We bought this Instant Pot from Amazon around 5 months ago, and it’s been put to some amazing uses – like making this super tender beef short ribs recipe.
Petrale sole is a delicious fish that’s pretty cheap (we bought 3 for around $15 at Costco).
There’s not much debate between the various diets that fish is super nutritious and healthy, and I happen to love all seafood, so we often cook fish in our house.
Petrale sole is a fish I’ve eaten at restaurants before, but I’ve never tried to cook it until now.
It was remarkably easy and tasty, and here’s how to cook it.
I really love chicken salad recipes, but my favorite are Paleo curried chicken salad recipes. Maybe I just have a soft spot for anything curry flavored.
Truth be told, I’ve been wanting to make this recipe for a really long time, but I kept putting it off because I didn’t want to the trouble of making Paleo mayo (it’s not that difficult, but it’s also not that easy).
So, when I heard about Primal Kitchen Mayo (ready-made Paleo mayo in a jar that’s created primarily with avocado oil – made by Primal Kitchen), I knew that the first recipe I was going to make would be this curried chicken salad! If you haven’t tried Primal Kitchen Mayo yet, it’s definitely a much easier way to go than creating mayo from scratch every time.
This is a dish that my parents made a lot during my childhood, and in Chinese, it’s known as Gong Bao Ji Ding (宫保鸡丁). It’s also a popular dish in America, and you’ll find it in a lot of Chinese restaurants as Kung Pao Chicken.
It’s quick to make and can be pretty spicy! So, check out this recipe and bring some authentic and healthy Chinese food into your diet.
This delectable Paleo coconut shrimp recipe is a guest post from Lauren at Wicked Spatula. Lauren is a blogger whose big passions are food, travel and chocolate! She loves to cook with real foods and keep it organic, healthy and delicious. Her blog is intended as relaxing place to pick up good recipes, ideas, and forget about life’s worries. You can also connect with Lauren on Facebook, Twitter, Pinterest and Instragram. Please go check out her amazing recipes!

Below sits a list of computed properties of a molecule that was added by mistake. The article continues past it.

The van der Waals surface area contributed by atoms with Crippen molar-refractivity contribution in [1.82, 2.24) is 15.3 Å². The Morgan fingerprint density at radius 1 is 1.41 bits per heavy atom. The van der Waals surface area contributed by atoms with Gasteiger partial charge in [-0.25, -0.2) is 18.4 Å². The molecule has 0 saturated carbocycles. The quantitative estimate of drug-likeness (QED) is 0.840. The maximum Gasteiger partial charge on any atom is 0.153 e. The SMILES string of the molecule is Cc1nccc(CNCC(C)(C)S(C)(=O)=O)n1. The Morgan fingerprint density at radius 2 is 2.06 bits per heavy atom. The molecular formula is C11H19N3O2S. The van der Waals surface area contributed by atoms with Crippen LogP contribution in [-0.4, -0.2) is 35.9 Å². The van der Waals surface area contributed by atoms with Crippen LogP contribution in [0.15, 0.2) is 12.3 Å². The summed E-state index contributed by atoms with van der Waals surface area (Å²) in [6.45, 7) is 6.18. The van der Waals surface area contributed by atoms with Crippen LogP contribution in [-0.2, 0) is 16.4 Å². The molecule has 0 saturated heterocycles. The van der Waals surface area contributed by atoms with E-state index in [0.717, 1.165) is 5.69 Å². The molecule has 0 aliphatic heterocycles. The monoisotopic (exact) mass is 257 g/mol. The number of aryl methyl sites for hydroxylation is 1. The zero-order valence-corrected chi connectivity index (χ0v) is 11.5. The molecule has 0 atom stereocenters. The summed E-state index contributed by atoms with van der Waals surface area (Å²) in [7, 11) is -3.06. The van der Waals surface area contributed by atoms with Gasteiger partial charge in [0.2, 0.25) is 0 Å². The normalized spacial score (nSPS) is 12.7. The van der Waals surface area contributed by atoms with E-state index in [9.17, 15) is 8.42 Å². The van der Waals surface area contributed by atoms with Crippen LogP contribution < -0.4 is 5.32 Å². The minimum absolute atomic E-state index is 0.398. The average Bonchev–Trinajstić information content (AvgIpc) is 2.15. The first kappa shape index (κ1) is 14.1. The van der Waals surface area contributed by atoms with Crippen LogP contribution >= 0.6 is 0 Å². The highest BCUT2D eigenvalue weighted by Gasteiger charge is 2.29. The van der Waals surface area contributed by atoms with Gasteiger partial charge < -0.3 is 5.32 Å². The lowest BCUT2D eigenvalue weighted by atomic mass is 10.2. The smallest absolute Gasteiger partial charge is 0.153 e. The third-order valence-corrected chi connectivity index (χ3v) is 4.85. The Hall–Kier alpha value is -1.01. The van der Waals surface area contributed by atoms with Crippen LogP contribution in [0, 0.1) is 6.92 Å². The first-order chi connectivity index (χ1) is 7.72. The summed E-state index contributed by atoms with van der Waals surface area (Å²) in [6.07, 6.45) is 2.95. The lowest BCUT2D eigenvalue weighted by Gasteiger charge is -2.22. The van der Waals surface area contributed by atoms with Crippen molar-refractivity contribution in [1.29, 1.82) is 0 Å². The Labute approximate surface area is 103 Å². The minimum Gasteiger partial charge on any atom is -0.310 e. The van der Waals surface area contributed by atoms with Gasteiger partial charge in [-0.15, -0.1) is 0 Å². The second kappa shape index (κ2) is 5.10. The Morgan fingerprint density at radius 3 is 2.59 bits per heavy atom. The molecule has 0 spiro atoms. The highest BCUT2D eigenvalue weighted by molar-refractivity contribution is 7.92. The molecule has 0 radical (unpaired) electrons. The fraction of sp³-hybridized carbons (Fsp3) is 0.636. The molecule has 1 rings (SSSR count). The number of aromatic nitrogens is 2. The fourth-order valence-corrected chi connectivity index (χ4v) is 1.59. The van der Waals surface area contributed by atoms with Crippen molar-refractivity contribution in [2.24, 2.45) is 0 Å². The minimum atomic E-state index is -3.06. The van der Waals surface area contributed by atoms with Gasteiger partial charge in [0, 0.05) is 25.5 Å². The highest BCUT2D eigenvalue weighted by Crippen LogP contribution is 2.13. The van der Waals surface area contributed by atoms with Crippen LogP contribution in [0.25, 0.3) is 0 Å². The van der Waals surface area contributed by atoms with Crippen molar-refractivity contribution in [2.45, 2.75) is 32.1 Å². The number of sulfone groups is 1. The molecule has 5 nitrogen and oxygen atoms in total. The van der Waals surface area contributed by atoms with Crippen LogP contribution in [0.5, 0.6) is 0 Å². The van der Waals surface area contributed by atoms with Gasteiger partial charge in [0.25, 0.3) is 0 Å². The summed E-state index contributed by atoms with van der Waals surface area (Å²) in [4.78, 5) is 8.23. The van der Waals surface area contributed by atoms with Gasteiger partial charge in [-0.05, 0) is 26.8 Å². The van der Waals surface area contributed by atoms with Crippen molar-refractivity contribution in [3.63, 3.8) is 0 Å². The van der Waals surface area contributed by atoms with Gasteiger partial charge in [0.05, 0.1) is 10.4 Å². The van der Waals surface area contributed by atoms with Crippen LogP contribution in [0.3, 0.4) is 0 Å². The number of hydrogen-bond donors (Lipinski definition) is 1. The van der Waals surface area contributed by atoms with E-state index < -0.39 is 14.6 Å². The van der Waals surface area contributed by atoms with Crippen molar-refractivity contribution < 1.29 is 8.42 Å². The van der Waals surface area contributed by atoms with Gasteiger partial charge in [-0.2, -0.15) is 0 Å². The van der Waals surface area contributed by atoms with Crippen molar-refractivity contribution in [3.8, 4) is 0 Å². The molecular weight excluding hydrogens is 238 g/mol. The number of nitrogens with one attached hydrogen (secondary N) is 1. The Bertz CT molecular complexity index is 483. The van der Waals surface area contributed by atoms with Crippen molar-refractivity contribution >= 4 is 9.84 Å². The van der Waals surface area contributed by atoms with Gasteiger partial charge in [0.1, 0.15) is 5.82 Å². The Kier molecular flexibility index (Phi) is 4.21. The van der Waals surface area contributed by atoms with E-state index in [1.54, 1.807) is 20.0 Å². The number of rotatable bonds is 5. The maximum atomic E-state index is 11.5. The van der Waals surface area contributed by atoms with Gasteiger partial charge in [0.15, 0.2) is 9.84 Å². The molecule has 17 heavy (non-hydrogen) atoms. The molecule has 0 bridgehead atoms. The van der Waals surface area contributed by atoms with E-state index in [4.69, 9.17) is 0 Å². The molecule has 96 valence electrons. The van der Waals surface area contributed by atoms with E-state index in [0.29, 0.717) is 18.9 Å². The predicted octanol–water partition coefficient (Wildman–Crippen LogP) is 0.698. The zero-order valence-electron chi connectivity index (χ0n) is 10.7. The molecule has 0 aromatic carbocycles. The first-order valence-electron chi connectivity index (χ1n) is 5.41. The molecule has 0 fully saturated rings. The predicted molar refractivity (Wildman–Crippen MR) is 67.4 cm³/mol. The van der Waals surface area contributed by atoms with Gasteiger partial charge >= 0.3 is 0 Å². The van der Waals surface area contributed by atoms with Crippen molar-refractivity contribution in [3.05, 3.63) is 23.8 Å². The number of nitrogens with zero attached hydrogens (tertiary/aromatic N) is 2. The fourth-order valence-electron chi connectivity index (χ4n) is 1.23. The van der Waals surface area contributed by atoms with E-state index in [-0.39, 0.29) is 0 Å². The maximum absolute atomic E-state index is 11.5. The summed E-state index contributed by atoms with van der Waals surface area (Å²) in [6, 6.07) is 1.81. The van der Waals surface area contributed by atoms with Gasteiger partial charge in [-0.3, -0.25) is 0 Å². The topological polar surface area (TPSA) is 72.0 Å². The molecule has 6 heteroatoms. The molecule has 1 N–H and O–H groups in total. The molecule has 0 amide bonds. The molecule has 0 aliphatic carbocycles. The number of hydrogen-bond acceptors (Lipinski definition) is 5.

I never knew broccoli beef was a Chinese dish until I had it in the US! But now, I love it, and it’s easy to make at home too.
I made this dish with leftover Korean shortrib (Galbi), which I found at Costco, but you can use any beef sliced thin and cooked.
Vivian Cheng is the amazing blogger behind The Real Food Guide (she’s also a Registered Holistic Nutritionist and has studied biochemistry and design). Vivian is a firm believer that “you need to be your own advocate for your health and wellness and figure out where you are in your own journey,” and you’ll find great articles about nutrition and delicious recipes on her website to help you with your journey. Vivian is also the co-author of the delicious AIP ice-cream cookbook, We Can All Scream For Ice Cream. In this guest post, she’s shared with us this delicious Paleo Chinese BBQ recipe (along with AIP options).